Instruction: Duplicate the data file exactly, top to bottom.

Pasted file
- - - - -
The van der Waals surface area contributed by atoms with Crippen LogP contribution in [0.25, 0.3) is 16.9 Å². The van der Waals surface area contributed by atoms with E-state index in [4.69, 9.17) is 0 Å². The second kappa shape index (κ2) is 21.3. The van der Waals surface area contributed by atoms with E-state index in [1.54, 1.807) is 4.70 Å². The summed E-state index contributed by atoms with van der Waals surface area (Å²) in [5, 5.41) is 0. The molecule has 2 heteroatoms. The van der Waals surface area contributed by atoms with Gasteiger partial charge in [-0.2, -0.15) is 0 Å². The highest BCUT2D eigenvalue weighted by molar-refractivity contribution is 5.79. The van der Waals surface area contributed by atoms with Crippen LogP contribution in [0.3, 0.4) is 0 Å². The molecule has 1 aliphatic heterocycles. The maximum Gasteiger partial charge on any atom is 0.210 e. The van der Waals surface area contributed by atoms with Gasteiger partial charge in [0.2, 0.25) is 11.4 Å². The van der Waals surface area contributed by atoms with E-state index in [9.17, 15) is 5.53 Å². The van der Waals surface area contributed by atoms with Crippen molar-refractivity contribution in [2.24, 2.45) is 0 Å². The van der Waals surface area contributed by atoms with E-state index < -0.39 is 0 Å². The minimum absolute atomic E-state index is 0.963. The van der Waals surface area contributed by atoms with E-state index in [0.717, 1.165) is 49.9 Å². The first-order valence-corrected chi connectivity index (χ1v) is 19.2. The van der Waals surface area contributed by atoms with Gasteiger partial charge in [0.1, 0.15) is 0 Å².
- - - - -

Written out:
The van der Waals surface area contributed by atoms with Crippen LogP contribution in [0.25, 0.3) is 16.9 Å². The van der Waals surface area contributed by atoms with E-state index in [4.69, 9.17) is 0 Å². The second kappa shape index (κ2) is 21.3. The van der Waals surface area contributed by atoms with E-state index in [1.54, 1.807) is 4.70 Å². The summed E-state index contributed by atoms with van der Waals surface area (Å²) in [5, 5.41) is 0. The molecule has 2 heteroatoms. The van der Waals surface area contributed by atoms with Gasteiger partial charge in [-0.2, -0.15) is 0 Å². The highest BCUT2D eigenvalue weighted by molar-refractivity contribution is 5.79. The van der Waals surface area contributed by atoms with Crippen LogP contribution in [0.3, 0.4) is 0 Å². The molecule has 1 aliphatic heterocycles. The maximum Gasteiger partial charge on any atom is 0.210 e. The van der Waals surface area contributed by atoms with Gasteiger partial charge in [0.2, 0.25) is 11.4 Å². The van der Waals surface area contributed by atoms with E-state index in [9.17, 15) is 5.53 Å². The van der Waals surface area contributed by atoms with Crippen molar-refractivity contribution in [2.24, 2.45) is 0 Å². The van der Waals surface area contributed by atoms with E-state index < -0.39 is 0 Å². The minimum absolute atomic E-state index is 0.963. The van der Waals surface area contributed by atoms with E-state index in [0.717, 1.165) is 49.9 Å². The first-order valence-corrected chi connectivity index (χ1v) is 19.2. The van der Waals surface area contributed by atoms with Gasteiger partial charge in [0.1, 0.15) is 0 Å².